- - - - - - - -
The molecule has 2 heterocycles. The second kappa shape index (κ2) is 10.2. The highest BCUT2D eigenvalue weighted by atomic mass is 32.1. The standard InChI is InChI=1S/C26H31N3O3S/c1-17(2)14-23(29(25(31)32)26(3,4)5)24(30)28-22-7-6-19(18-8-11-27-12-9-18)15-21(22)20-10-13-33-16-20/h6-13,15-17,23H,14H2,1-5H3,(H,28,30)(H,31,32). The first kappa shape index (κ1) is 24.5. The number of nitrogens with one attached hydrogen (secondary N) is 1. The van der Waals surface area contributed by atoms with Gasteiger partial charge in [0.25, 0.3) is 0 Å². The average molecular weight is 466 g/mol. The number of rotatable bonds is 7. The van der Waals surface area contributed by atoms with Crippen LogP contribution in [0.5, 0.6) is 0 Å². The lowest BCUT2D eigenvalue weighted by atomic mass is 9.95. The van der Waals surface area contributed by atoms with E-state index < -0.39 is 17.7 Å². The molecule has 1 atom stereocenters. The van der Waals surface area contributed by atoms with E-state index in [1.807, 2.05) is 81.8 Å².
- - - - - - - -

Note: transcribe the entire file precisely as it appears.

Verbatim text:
The molecule has 2 heterocycles. The second kappa shape index (κ2) is 10.2. The highest BCUT2D eigenvalue weighted by atomic mass is 32.1. The standard InChI is InChI=1S/C26H31N3O3S/c1-17(2)14-23(29(25(31)32)26(3,4)5)24(30)28-22-7-6-19(18-8-11-27-12-9-18)15-21(22)20-10-13-33-16-20/h6-13,15-17,23H,14H2,1-5H3,(H,28,30)(H,31,32). The first kappa shape index (κ1) is 24.5. The number of nitrogens with one attached hydrogen (secondary N) is 1. The van der Waals surface area contributed by atoms with Gasteiger partial charge in [0.25, 0.3) is 0 Å². The average molecular weight is 466 g/mol. The number of rotatable bonds is 7. The van der Waals surface area contributed by atoms with Crippen LogP contribution in [0.5, 0.6) is 0 Å². The lowest BCUT2D eigenvalue weighted by atomic mass is 9.95. The van der Waals surface area contributed by atoms with E-state index < -0.39 is 17.7 Å². The molecule has 1 atom stereocenters. The van der Waals surface area contributed by atoms with E-state index in [1.807, 2.05) is 81.8 Å².